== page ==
Re: Proposed Phonemic Tehtar Mode for English
- Hi Ronald Kyrmse
I like your proposal. It's almost the same as what I'd have chosen.
That is to say, I chose it a few weeks ago for a transcription of the
poem Errantry on which I started a recent thread in #4689. You may
have a look at it since in this thread, Dave and me have discussed
some of the most controversial points of such a mode. Anyway, I'm
going to write down my position again (so it becomes a little bit
> normal Modern English pronunciationTo me, this is too unambiguously attested as to drop it (and I don't
> uses no "long _ae_" (the long version of the vowel in _sat_). JRRT
> did use an <inverted a-tehta> (three dots in a triangle pointing
> downwards) for Anglo-Saxon _ae_, but, as explained, we do not have
> to use it; furthermore it does not exist in all tengwar fonts.
care about your latter point).
> The <circumflex>,The three dots version and the circumflex version are said to be a
> in Quenya spelling an alternative to the <three dots>, has been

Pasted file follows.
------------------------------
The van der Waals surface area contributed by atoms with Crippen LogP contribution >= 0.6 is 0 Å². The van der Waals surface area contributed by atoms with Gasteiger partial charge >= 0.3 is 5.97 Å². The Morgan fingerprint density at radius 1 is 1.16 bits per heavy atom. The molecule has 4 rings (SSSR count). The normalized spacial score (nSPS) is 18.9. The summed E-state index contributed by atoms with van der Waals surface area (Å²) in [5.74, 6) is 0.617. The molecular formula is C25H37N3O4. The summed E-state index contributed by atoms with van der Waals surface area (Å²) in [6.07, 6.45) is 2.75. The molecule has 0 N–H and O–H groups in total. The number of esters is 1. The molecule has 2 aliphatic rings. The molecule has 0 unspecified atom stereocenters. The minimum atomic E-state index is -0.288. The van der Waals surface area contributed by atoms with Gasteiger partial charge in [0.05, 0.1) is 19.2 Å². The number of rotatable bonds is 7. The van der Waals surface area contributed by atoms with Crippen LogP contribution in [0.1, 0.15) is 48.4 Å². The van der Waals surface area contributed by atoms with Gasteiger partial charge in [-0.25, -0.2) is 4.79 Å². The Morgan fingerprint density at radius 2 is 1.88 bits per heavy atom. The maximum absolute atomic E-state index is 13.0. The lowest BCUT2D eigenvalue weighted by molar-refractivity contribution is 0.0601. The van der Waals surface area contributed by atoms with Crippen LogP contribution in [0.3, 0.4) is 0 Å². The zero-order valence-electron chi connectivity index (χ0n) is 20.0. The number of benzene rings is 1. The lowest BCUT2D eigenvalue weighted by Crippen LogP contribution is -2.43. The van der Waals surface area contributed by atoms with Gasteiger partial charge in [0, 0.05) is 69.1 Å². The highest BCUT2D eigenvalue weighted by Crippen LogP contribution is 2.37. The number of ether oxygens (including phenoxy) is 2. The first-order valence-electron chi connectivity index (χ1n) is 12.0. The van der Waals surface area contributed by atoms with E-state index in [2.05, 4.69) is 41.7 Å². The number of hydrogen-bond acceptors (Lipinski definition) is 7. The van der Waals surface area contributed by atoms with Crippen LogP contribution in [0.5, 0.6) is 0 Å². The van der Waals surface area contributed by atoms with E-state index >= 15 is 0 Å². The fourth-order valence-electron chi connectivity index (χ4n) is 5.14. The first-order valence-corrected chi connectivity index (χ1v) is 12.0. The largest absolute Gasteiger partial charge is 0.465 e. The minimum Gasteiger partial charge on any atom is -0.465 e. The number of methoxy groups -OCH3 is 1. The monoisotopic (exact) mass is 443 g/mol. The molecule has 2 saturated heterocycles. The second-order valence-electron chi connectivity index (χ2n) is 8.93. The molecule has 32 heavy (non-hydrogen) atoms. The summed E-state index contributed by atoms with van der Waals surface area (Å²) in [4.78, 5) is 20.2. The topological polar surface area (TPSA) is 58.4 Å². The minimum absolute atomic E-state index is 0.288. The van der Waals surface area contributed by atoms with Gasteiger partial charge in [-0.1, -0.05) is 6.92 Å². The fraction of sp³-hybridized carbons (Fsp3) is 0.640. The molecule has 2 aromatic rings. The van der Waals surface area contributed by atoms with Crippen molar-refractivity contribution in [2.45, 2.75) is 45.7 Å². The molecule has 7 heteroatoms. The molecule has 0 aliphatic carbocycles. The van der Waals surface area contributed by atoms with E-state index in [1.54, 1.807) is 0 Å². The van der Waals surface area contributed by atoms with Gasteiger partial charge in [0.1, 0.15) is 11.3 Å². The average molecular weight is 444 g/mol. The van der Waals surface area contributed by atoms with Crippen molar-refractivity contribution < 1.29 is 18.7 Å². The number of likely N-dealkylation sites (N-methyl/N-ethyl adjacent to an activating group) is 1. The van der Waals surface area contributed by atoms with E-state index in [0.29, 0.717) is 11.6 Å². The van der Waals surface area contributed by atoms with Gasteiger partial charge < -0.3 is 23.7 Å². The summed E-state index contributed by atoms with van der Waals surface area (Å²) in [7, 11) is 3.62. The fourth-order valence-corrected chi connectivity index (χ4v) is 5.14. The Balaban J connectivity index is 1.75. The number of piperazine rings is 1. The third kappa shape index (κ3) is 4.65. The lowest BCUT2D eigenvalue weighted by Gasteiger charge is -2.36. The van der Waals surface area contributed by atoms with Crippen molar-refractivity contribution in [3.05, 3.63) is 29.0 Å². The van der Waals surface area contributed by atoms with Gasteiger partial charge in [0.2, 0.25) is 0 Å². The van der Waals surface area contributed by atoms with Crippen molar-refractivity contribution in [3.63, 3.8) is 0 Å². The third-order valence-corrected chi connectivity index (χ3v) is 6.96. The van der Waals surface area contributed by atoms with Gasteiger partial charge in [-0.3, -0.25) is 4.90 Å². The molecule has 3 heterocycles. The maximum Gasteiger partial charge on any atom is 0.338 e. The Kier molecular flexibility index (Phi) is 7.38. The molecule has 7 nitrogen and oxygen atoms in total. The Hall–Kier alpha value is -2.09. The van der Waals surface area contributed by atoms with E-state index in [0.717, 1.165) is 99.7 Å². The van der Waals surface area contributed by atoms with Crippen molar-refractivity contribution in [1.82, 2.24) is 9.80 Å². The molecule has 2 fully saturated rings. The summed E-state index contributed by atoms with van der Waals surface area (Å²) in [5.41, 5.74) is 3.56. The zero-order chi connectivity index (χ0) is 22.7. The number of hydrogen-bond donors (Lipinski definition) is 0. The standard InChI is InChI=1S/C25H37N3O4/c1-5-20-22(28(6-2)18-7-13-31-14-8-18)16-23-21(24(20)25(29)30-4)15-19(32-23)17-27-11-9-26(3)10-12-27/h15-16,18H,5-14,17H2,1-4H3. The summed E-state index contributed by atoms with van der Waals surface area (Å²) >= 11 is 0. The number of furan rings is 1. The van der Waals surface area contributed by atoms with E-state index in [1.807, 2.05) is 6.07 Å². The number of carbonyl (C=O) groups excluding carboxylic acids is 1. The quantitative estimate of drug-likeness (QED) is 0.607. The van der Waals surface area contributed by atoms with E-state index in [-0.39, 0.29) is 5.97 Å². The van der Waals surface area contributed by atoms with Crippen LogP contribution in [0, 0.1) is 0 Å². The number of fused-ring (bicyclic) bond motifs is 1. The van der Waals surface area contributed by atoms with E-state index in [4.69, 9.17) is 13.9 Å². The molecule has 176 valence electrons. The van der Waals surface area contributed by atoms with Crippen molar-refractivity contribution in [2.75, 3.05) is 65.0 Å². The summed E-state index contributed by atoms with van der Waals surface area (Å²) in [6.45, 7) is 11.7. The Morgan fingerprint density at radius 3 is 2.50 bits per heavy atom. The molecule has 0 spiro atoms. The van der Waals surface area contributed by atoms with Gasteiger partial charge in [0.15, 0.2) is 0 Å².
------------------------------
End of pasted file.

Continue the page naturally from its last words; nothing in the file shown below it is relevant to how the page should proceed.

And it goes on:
> adopted for the vowel in _sun_ due to a similarity between this
> sound and a short _a_,
mere variant, so I dislike to make this difference distinctive. The
representation of this sound is the main problem of a phonemic tehtar
mode for English. I prefer the grave accent, even though it's only
attested for a schwa in DTS 41.
> bird, her, turn, learn = 3: [inverted epsilon with colon] <longThe attested spelling in DTS 47 (which I prefer) is óre + dot below.
> carrier + óre>
> the, buttER, sofA, About = [schwa, or inverted e] <unutehta dot or...
> short carrier> (Note 5)
> Note 5: The <unutehta dot>, also called _unuticse_ (wronglyTo me, syllabicity and schwa shouldn't be represented in the same way.
> spelled _nuntixë_ in the published "Etymologies") signifies the
> "colourless" vowel denoted by schwa, and may also be used under
> syllabic consonants, as in _voweL_, _commoN_, _bottoM_.
In the attested phonemic modes, they are distinguished. I think that
words such as _gondola_ /gond@l@/, _marjoram_ /mardZ@r@m/ with two
subsequent schwa syllables must not have a mark that could be mistaken
for a syllabic consonant mark.
I prefer to use the dot only as syllabicity marker, as attested in DTS
39 (in the word _Britain_ that has the right tehtar-tengwar order) and
in the similar use for the vowel of _turn_ seen in DTS 47. I'd
represent the schwa, on the other hand, with the grave accent, the
same tehtar I'd use as well for the vowel of _nut_.
> A <short...
> carrier> should be used in word-initial position, as in _About_.
Why so? (I've come to a similar solution, but I'm not sure about it.)
j. 'mach' wust